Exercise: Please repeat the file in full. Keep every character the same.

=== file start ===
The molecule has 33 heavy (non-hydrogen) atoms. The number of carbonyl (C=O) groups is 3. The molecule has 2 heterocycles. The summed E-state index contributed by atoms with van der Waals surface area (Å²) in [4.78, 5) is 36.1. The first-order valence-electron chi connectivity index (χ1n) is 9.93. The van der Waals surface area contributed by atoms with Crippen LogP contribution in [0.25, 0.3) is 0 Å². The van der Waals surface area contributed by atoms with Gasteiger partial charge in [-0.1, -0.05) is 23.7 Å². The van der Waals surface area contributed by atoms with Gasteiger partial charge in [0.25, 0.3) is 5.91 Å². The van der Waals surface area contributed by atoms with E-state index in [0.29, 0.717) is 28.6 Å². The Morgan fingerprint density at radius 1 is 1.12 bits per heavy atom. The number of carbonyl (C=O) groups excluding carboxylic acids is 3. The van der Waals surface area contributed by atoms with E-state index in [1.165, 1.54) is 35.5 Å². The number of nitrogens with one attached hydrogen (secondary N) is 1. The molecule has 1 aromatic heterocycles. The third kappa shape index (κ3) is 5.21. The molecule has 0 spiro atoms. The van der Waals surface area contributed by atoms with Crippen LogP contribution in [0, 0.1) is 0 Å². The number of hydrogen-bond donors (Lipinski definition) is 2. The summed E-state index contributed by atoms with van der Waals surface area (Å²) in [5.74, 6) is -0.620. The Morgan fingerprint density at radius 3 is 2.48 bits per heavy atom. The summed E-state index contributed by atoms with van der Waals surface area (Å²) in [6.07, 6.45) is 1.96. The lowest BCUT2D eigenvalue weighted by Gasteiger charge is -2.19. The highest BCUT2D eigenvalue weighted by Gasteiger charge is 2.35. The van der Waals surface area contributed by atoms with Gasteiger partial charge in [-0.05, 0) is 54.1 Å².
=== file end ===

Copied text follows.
The molecule has 33 heavy (non-hydrogen) atoms. The number of carbonyl (C=O) groups is 3. The molecule has 2 heterocycles. The summed E-state index contributed by atoms with van der Waals surface area (Å²) in [4.78, 5) is 36.1. The first-order valence-electron chi connectivity index (χ1n) is 9.93. The van der Waals surface area contributed by atoms with Crippen LogP contribution in [0.25, 0.3) is 0 Å². The van der Waals surface area contributed by atoms with Gasteiger partial charge in [-0.1, -0.05) is 23.7 Å². The van der Waals surface area contributed by atoms with Gasteiger partial charge in [0.25, 0.3) is 5.91 Å². The van der Waals surface area contributed by atoms with E-state index in [0.29, 0.717) is 28.6 Å². The Morgan fingerprint density at radius 1 is 1.12 bits per heavy atom. The number of carbonyl (C=O) groups excluding carboxylic acids is 3. The van der Waals surface area contributed by atoms with E-state index in [1.165, 1.54) is 35.5 Å². The number of nitrogens with one attached hydrogen (secondary N) is 1. The molecule has 1 aromatic heterocycles. The third kappa shape index (κ3) is 5.21. The molecule has 0 spiro atoms. The van der Waals surface area contributed by atoms with Crippen LogP contribution in [0, 0.1) is 0 Å². The number of hydrogen-bond donors (Lipinski definition) is 2. The summed E-state index contributed by atoms with van der Waals surface area (Å²) in [5.74, 6) is -0.620. The Morgan fingerprint density at radius 3 is 2.48 bits per heavy atom. The summed E-state index contributed by atoms with van der Waals surface area (Å²) in [6.07, 6.45) is 1.96. The lowest BCUT2D eigenvalue weighted by Gasteiger charge is -2.19. The highest BCUT2D eigenvalue weighted by Gasteiger charge is 2.35. The van der Waals surface area contributed by atoms with Gasteiger partial charge in [-0.05, 0) is 54.1 Å².